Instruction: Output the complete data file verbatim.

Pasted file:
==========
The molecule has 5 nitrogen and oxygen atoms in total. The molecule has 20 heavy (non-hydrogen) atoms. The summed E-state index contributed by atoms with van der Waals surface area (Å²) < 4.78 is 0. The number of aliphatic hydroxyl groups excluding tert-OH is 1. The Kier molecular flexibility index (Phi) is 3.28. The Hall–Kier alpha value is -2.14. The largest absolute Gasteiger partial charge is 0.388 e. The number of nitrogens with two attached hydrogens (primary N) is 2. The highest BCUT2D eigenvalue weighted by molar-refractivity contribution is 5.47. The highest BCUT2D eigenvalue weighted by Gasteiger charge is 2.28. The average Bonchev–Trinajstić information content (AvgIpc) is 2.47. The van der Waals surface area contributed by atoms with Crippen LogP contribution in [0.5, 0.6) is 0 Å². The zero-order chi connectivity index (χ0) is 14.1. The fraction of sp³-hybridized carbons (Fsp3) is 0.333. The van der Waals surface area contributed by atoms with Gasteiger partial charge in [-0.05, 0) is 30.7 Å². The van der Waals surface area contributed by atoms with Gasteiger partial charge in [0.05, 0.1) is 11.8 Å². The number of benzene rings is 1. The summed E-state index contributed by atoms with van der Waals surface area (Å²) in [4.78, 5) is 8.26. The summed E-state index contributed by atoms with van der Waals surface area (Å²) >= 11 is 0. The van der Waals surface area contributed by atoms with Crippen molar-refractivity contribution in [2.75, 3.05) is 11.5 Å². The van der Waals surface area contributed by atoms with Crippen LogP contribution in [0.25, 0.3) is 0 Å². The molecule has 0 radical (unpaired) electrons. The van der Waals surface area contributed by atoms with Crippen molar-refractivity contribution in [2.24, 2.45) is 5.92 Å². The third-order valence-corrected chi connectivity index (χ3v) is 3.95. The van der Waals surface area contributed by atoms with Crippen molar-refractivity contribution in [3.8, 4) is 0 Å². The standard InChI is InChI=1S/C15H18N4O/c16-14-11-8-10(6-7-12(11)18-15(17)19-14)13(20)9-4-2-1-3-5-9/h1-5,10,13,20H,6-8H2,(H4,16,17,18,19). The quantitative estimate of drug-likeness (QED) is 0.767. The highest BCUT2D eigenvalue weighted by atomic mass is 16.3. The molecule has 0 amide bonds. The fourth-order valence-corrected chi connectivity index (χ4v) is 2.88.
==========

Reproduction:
The molecule has 5 nitrogen and oxygen atoms in total. The molecule has 20 heavy (non-hydrogen) atoms. The summed E-state index contributed by atoms with van der Waals surface area (Å²) < 4.78 is 0. The number of aliphatic hydroxyl groups excluding tert-OH is 1. The Kier molecular flexibility index (Phi) is 3.28. The Hall–Kier alpha value is -2.14. The largest absolute Gasteiger partial charge is 0.388 e. The number of nitrogens with two attached hydrogens (primary N) is 2. The highest BCUT2D eigenvalue weighted by molar-refractivity contribution is 5.47. The highest BCUT2D eigenvalue weighted by Gasteiger charge is 2.28. The average Bonchev–Trinajstić information content (AvgIpc) is 2.47. The van der Waals surface area contributed by atoms with Crippen LogP contribution in [0.5, 0.6) is 0 Å². The zero-order chi connectivity index (χ0) is 14.1. The fraction of sp³-hybridized carbons (Fsp3) is 0.333. The van der Waals surface area contributed by atoms with Gasteiger partial charge in [-0.05, 0) is 30.7 Å². The van der Waals surface area contributed by atoms with Gasteiger partial charge in [0.05, 0.1) is 11.8 Å². The number of benzene rings is 1. The summed E-state index contributed by atoms with van der Waals surface area (Å²) in [4.78, 5) is 8.26. The summed E-state index contributed by atoms with van der Waals surface area (Å²) >= 11 is 0. The van der Waals surface area contributed by atoms with Crippen molar-refractivity contribution in [2.75, 3.05) is 11.5 Å². The van der Waals surface area contributed by atoms with Crippen LogP contribution in [0.25, 0.3) is 0 Å². The molecule has 0 radical (unpaired) electrons. The van der Waals surface area contributed by atoms with Crippen molar-refractivity contribution in [2.24, 2.45) is 5.92 Å². The third-order valence-corrected chi connectivity index (χ3v) is 3.95. The van der Waals surface area contributed by atoms with Crippen molar-refractivity contribution in [3.8, 4) is 0 Å². The standard InChI is InChI=1S/C15H18N4O/c16-14-11-8-10(6-7-12(11)18-15(17)19-14)13(20)9-4-2-1-3-5-9/h1-5,10,13,20H,6-8H2,(H4,16,17,18,19). The quantitative estimate of drug-likeness (QED) is 0.767. The highest BCUT2D eigenvalue weighted by atomic mass is 16.3. The molecule has 0 amide bonds. The fourth-order valence-corrected chi connectivity index (χ4v) is 2.88.